Why financial infidelity is just as bad as cheating on your partner

 Illustration of couple arguing (PHOTO: Getty Images/Gallo Images)
Illustration of couple arguing (PHOTO: Getty Images/Gallo Images)

Dishonesty is dishonesty, no matter which area of your life it applies.

And according to a recent study, lying to your partner about your spending habits can have a deeply damaging effect.

The study found that a third of married people are guilty of “financial infidelity” and hide extravagant purchases from their partner by using cash and getting items delivered in plain packaging.

It found almost 36% of the people surveyed engaged in at least one type of financial infidelity.

“Financial infidelity, which can also involve lending someone money without telling a partner, or hiding how much you earn, is said to be as ‘harmful’ for relationships as cheating,” the report says.

“Among more than 300 married couples, those especially likely to lie about money later reported feeling worse about themselves and less committed to their partner in questionnaires.”  

The study was conducted by four universities, including University College London. They surveyed more than 12 000 bank customers across 13 countries, including the UK.

According to the study, financial infidelity is common and both men and women are equally guilty of it.

“Financial infidelity has the potential to be as harmful to relationship health and longevity as sexual infidelity, as conflicts over money are also a primary reason for divorce,” the study said.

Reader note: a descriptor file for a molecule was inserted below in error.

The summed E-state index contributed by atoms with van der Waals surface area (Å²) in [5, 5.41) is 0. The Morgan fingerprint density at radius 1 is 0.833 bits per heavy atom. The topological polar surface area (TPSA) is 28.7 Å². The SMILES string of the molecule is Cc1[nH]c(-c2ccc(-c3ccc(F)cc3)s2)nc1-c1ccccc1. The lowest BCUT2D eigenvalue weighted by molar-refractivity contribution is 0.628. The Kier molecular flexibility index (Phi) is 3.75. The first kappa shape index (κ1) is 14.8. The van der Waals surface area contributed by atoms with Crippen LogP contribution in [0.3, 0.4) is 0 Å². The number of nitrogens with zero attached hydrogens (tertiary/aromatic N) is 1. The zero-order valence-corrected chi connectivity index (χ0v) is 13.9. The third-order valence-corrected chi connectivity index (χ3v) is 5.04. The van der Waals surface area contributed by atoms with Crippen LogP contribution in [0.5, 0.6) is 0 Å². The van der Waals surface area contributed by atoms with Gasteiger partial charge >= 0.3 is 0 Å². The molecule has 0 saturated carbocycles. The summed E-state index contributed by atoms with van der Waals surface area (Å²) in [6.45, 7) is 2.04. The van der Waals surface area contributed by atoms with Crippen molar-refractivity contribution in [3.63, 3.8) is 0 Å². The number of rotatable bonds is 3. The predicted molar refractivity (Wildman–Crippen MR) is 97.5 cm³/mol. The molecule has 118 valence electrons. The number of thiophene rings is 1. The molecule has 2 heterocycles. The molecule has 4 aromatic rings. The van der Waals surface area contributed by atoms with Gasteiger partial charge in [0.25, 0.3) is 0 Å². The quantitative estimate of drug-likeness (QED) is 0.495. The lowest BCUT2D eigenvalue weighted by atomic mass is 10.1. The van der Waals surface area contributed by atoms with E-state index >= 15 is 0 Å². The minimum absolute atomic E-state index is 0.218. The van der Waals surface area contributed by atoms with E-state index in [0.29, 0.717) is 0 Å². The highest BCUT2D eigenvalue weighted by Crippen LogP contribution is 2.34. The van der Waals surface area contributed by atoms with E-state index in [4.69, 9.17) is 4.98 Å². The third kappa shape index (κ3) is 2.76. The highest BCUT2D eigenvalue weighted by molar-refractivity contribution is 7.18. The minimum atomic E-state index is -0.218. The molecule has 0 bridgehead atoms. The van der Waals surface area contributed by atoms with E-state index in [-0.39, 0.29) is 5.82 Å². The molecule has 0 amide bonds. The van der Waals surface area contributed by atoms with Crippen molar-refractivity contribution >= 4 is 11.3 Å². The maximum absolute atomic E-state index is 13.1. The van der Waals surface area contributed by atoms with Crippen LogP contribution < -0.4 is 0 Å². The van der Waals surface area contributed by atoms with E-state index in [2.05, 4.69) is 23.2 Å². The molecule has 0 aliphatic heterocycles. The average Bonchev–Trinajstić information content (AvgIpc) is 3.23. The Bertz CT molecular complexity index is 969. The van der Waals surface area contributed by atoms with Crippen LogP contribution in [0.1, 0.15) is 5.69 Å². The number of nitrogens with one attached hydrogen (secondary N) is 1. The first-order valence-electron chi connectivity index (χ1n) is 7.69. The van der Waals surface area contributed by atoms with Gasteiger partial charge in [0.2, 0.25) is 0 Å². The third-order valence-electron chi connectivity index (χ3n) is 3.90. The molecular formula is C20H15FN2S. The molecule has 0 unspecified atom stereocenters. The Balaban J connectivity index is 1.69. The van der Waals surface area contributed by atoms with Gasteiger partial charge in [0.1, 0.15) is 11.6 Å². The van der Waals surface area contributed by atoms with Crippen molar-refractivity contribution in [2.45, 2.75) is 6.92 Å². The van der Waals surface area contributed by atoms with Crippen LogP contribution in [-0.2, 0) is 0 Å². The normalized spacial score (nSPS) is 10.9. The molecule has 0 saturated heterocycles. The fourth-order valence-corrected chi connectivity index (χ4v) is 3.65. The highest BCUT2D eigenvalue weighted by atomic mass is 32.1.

According to Ingrid Artus, a counselling psychologist from Roodepoort, Gauteng, deception typically seems more prominent in relationships where one partner is a saver and debt-avoider while the other is in the habit of spending.

“The spender tries to avoid conflict by hiding their spree, but since truth always has a way of revealing itself, they end up creating more conflict and a breach of trust in the relationship as a result of the deceit.”

Relationship expert Paula Quinsee says most couples don’t intentionally start off hiding their spending or debt from each other.

And sometimes the deception may also stem from their upbringing and how their parents managed their money.

“If partners have different perspectives about money based on their upbringing it can cause conflict and result in partners hiding their money,” she adds.

DebtBusters’ chief operating officer Benay Sager says they often see that impulsive luxury buys are the most common “hidden expenses”.

“People know that their partner or spouse wouldn’t approve since it defeats a joint financial goal that the couple might have or be the cause that they can’t pay for certain other living expenses.

They’re also looking for happiness in those purchases, Sager says, as they’re currently unfulfilled in their lives.

And to keep the peace the overindebted counterpart would rather avoid any conflict and therefore keep the expenses and debt a secret.

He says debt is generally seen as a very personal issue and many people will choose not to disclose theirs when they enter a relationship.

“South Africans are nowhere near ready to disclose their credit score and debt status – contrary to trends in countries such as the United States and the UK, where a ‘good credit score’ has become one of the first personal attributes listed on dating sites,” he tells us.

Artus says financial infidelity can be devastating.